Featured Speakers

Speaker: LANE SLOAN
Speaker LANE SLOAN
Greater Houston Partnership   Lane Sloan is currently the Vice-chairman of the Greater Houston Partnership’s Energy Collaborative and was the Chairman the past two years during its critical organization and early actions phases. The Energy Collaborative purpose is to perpetuate Greater Houston as the Energy Capital of the world capitalizing …


Greater Houston Partnership
 

Lane Sloan is currently the Vice-chairman of the Greater Houston Partnership’s Energy Collaborative and was the Chairman the past two years during its critical organization and early actions phases. The Energy Collaborative purpose is to perpetuate Greater Houston as the Energy Capital of the world capitalizing on the strengths of Texas. He is also the Special Assistant to the Provost and Director of the University of Houston’s Strategic Energy Alliance, whose mission is to establish UH as a recognized leader locally and globally in energy education,  research and outreach. 



 

Lane spent the last five years as an Executive Professor at the University of Houston’s Bauer College of Business, teaching corporate strategy, strategic leadership and energy leadership courses. He served as the Executive Director of the Global Energy Management Institute helping to make the Bauer College of Business the “energy business school.”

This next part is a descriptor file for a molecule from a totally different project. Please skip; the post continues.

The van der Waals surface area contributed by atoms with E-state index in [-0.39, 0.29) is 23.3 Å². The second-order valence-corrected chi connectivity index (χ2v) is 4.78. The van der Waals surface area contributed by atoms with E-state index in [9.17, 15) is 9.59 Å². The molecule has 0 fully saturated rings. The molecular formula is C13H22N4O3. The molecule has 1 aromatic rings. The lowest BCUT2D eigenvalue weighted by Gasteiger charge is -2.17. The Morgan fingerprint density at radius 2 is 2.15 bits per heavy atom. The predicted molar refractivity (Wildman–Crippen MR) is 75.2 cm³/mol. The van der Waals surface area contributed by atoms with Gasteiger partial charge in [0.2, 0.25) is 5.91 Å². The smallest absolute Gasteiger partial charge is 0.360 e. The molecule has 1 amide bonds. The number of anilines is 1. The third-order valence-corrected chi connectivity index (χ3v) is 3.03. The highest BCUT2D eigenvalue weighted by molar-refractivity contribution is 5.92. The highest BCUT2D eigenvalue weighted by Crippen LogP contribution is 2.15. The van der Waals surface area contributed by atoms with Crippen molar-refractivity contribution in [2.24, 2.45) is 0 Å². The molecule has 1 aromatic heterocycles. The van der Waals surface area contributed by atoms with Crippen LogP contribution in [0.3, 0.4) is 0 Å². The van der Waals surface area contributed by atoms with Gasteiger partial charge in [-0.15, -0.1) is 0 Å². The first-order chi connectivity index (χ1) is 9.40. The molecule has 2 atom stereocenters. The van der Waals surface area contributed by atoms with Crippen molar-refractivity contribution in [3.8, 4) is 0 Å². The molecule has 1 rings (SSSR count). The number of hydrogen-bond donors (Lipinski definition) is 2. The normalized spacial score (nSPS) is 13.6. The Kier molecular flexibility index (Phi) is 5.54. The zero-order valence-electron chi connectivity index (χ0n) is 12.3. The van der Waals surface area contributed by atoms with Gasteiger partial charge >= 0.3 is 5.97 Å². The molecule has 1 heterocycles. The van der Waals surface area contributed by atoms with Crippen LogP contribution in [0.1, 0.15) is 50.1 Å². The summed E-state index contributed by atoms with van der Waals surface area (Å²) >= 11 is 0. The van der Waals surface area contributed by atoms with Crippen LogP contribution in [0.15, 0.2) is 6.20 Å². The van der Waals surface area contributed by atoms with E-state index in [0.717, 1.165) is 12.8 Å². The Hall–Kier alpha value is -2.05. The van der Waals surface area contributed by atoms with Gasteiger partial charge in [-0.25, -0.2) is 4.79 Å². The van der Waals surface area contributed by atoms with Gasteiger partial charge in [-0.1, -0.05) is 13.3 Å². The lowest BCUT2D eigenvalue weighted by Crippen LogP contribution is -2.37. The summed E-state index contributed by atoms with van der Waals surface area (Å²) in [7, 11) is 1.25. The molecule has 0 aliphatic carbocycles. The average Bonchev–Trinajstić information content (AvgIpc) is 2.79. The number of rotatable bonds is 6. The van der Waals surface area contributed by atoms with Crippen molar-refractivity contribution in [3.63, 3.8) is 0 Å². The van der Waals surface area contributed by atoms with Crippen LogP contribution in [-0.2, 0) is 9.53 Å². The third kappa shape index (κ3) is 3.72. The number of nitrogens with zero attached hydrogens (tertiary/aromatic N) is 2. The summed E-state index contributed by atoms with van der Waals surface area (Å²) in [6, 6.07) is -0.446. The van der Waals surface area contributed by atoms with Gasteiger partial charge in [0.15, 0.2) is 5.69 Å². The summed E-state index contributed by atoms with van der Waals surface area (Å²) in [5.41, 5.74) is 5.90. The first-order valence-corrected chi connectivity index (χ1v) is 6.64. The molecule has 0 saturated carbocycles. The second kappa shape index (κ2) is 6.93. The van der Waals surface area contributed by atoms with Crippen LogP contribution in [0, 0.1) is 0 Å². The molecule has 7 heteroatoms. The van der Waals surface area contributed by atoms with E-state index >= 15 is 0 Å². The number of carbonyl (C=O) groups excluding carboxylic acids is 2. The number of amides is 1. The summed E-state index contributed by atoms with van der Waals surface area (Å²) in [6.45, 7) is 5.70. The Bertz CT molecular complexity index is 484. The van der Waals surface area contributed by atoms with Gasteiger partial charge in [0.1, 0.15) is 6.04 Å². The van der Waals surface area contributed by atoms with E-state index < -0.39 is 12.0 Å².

He has also been involved in the Houston Technology Center’s energy sector and sits on the HTC’s Board, its Executive Committee, and the Energy Screening Committee which evaluates energy start-ups. He is active with Legacy Energy Solutions, an outsourced energy management service provider.  Lane also sits on the Petroleum Advisory Board of the Cullen College of Engineering at UH as well as the boards of the Sam Houston Area Boy Scouts, Davidson Instruments, and the Texas Alliance of Energy Producers. He is a Silver Fox Advisor and co-authored a book with Chris Ross entitled Terra Incognita: A Navigation Aid for Energy Leaders , published in April 2007.


Lane joined Shell Oil Company in 1970 and had a twenty nine year + career with a number of executive management positions including becoming the CFO for Shell Oil Company in 1989. In 1993, he undertook an assignment with Royal Dutch/ Shell as Regional Coordinator for the Far East followed by Director of the East Zone in Oil Products. In 1997, Lane was appointed President of Shell Chemical Company. He retired from Shell at the turn of the millennium joining SAIC as Executive Vice President responsible for their Energy Sector. He later became CEO of GrandBasin, a joint venture between SAIC and Halliburton. 


Lane received a BS in Business and an MS in Management Science from the University of Colorado.  From the University of Houston, he received an MS in Accountancy and an MBA in Finance.




Full Description



Organizer

Barry Faulkner


Date and Time

Thu, May 8, 2008

11:30 a.m. - 1 p.m.
(GMT-0500) US/Central

Event has ended

Location

Petroleum Club, 43 Floor, ExxonMobil Building

800 Bell Street
Houston, Texas 77002
USA